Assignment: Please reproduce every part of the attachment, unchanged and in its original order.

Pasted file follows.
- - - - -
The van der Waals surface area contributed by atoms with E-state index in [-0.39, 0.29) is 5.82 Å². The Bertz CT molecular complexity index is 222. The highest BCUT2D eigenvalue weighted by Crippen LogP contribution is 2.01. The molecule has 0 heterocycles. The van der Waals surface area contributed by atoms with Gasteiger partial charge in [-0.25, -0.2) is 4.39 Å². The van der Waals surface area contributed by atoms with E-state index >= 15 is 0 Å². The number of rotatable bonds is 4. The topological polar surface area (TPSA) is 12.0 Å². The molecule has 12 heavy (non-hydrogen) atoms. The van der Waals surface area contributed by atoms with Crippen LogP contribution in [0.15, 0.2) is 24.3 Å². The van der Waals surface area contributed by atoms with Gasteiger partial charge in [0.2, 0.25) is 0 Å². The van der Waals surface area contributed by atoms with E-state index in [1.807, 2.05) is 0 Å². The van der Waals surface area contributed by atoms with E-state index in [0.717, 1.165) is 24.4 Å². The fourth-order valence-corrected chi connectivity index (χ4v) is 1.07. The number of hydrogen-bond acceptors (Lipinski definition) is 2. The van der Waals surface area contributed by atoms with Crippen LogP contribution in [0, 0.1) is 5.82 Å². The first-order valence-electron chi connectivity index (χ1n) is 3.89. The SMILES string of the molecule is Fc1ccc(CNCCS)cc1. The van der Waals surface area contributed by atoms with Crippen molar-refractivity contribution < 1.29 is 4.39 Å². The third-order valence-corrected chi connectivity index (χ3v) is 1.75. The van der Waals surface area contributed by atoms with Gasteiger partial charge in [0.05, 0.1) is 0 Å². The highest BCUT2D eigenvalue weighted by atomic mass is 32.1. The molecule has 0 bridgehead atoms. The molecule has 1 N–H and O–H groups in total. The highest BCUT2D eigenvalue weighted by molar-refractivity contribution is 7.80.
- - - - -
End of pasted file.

The van der Waals surface area contributed by atoms with E-state index in [-0.39, 0.29) is 5.82 Å². The Bertz CT molecular complexity index is 222. The highest BCUT2D eigenvalue weighted by Crippen LogP contribution is 2.01. The molecule has 0 heterocycles. The van der Waals surface area contributed by atoms with Gasteiger partial charge in [-0.25, -0.2) is 4.39 Å². The van der Waals surface area contributed by atoms with E-state index >= 15 is 0 Å². The number of rotatable bonds is 4. The topological polar surface area (TPSA) is 12.0 Å². The molecule has 12 heavy (non-hydrogen) atoms. The van der Waals surface area contributed by atoms with Crippen LogP contribution in [0.15, 0.2) is 24.3 Å². The van der Waals surface area contributed by atoms with Gasteiger partial charge in [0.2, 0.25) is 0 Å². The van der Waals surface area contributed by atoms with E-state index in [1.807, 2.05) is 0 Å². The van der Waals surface area contributed by atoms with E-state index in [0.717, 1.165) is 24.4 Å². The fourth-order valence-corrected chi connectivity index (χ4v) is 1.07. The number of hydrogen-bond acceptors (Lipinski definition) is 2. The van der Waals surface area contributed by atoms with Crippen LogP contribution in [0, 0.1) is 5.82 Å². The first-order valence-electron chi connectivity index (χ1n) is 3.89. The SMILES string of the molecule is Fc1ccc(CNCCS)cc1. The van der Waals surface area contributed by atoms with Crippen molar-refractivity contribution < 1.29 is 4.39 Å². The third-order valence-corrected chi connectivity index (χ3v) is 1.75. The van der Waals surface area contributed by atoms with Gasteiger partial charge in [0.05, 0.1) is 0 Å². The highest BCUT2D eigenvalue weighted by atomic mass is 32.1. The molecule has 0 bridgehead atoms. The molecule has 1 N–H and O–H groups in total. The highest BCUT2D eigenvalue weighted by molar-refractivity contribution is 7.80.